Can a family dentist get stains out of my teeth from smoking marijuana?

Can a family dentist get stains out of my teeth from smoking marijuana?

Posted by Hillsdale Dental Care on Feb 8 2017, 08:08 PM

I smoke marijuana three times a week and it’s starting to stain my teeth. 2 years ago my doctor prescribed it for pain. It helps a lot but my teeth are suffering from it. People who know me remember my white teeth and are asking if I’ve started smoking. I don’t want to be judged or have conversations about why I’m smoking marijuana so I just say no. If I give too much detail then I will also get questions about my medical condition. I just say no I’m not smoking, and the conversation doesn’t go any further. I want to do something about my teeth for myself – not because of the questions I’m getting. I don’t want to ask my dentist about teeth whitening before I get an independent opinion first. My dentist will say he can do anything I ask. I brush and floss daily and I have even used whitening strips, but the stains don’t look much better. So can a family dentist get stains out of my teeth from smoking marijuana? Thanks. Jill

Jill – Whitening strips usually have limited results on embedded stains. Your family dentist can remove stains from smoking tobacco or marijuana with professional-strength bleaching gel. Your teeth should be cleaned by your hygienist and examined before any whitening treatment is started.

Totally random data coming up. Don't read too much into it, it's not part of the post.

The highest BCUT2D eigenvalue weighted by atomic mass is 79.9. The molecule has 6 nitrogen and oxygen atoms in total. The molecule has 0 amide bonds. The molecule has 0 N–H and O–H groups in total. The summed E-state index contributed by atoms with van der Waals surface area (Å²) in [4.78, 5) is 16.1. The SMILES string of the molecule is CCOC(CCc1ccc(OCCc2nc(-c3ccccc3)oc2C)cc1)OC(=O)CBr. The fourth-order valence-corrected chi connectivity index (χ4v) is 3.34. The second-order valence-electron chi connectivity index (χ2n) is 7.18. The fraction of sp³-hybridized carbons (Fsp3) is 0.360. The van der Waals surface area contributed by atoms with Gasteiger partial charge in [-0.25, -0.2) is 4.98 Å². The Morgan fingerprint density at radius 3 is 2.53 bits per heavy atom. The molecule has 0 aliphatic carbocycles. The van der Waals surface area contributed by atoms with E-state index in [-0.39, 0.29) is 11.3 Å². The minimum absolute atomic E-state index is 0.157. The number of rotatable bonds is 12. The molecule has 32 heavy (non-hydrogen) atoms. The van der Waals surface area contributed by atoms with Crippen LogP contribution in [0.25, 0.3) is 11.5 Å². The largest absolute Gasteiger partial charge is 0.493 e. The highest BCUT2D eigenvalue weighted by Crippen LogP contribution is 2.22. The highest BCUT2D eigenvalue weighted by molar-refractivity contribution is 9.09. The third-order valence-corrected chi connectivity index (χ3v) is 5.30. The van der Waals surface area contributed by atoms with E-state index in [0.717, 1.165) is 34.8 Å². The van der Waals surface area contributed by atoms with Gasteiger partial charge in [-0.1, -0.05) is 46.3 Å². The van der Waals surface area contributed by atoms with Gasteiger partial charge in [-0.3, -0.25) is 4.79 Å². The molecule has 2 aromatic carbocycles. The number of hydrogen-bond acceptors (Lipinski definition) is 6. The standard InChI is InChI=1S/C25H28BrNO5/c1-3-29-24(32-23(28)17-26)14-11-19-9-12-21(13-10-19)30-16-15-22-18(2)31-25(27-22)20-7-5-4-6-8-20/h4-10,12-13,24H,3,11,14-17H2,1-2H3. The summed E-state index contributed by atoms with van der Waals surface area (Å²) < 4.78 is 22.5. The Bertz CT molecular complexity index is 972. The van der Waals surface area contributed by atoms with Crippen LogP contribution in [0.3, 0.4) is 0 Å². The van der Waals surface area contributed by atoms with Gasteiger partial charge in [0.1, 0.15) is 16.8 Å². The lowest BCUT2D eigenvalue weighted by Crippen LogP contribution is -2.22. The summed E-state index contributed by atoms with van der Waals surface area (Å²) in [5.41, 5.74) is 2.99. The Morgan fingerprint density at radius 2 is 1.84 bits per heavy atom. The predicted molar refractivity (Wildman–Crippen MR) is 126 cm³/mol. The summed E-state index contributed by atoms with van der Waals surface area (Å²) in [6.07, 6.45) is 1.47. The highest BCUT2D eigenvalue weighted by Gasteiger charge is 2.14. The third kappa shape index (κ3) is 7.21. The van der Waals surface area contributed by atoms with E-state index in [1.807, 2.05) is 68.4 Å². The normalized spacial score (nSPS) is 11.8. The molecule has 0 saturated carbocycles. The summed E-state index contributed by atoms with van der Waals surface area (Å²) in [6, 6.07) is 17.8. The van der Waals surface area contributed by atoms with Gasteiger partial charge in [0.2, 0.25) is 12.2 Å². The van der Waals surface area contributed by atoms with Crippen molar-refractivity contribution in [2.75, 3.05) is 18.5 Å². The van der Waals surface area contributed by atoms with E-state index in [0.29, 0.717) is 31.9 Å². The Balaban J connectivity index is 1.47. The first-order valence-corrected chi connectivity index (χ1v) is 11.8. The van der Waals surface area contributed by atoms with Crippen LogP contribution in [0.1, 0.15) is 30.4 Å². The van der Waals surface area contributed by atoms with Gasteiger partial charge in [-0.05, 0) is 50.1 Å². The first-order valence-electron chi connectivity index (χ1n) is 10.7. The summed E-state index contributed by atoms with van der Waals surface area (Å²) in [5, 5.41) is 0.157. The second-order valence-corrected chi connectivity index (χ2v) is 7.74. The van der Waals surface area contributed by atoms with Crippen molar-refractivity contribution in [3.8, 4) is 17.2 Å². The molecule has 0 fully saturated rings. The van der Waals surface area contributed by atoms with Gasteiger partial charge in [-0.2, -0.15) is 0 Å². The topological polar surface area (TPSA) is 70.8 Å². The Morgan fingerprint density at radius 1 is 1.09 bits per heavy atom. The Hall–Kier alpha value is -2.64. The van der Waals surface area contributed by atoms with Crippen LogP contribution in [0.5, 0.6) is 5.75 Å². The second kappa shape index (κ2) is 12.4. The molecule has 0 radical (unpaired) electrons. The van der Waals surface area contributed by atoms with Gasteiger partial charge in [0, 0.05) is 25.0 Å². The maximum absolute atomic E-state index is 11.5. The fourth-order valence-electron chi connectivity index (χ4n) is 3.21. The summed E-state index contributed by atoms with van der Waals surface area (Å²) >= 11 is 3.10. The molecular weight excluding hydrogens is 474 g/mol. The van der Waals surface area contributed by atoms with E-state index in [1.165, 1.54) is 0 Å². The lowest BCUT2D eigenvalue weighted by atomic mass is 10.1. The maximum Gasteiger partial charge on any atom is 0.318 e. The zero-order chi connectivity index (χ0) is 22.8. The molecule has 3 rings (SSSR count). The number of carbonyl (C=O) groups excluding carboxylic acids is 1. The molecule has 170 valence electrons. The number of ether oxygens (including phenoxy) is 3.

When you have a dental cleaning from a hygienist, surface stains on your teeth are removed. If any deeper stains remain, your dentist can whiten them for you. Depending on the whitening treatment your family dentist offers, you can receive in-office or take-home whitening.

We suggest that you let your dentist know you are smoking marijuana for medicinal purposes. Note the following facts for people who smoke marijuana:

·    Calculus builds on your teeth faster.

·    Gum disease rates are higher.

·    Tetrahydrocannabinol (THC) in marijuana stimulated your appetite and promotes snacking. This exposes your teeth to acid from sweet food and drinks and increases the chances of tooth decay.

Your family dentist might suggest that you schedule hygiene appointments more frequently than the bi-yearly recommendation.

Before your teeth are whitened, your dentist will ensure your teeth and gums are healthy and free from decay. If they are, after a thorough hygiene appointment, you can discuss your options for teeth whitening.

This post is sponsored by San Jose dentists Dr. Ralph Stanley, Dr. Magdalena Azzarelli, and Dr. Rogé Jacob of Hillsdale Dental Care.

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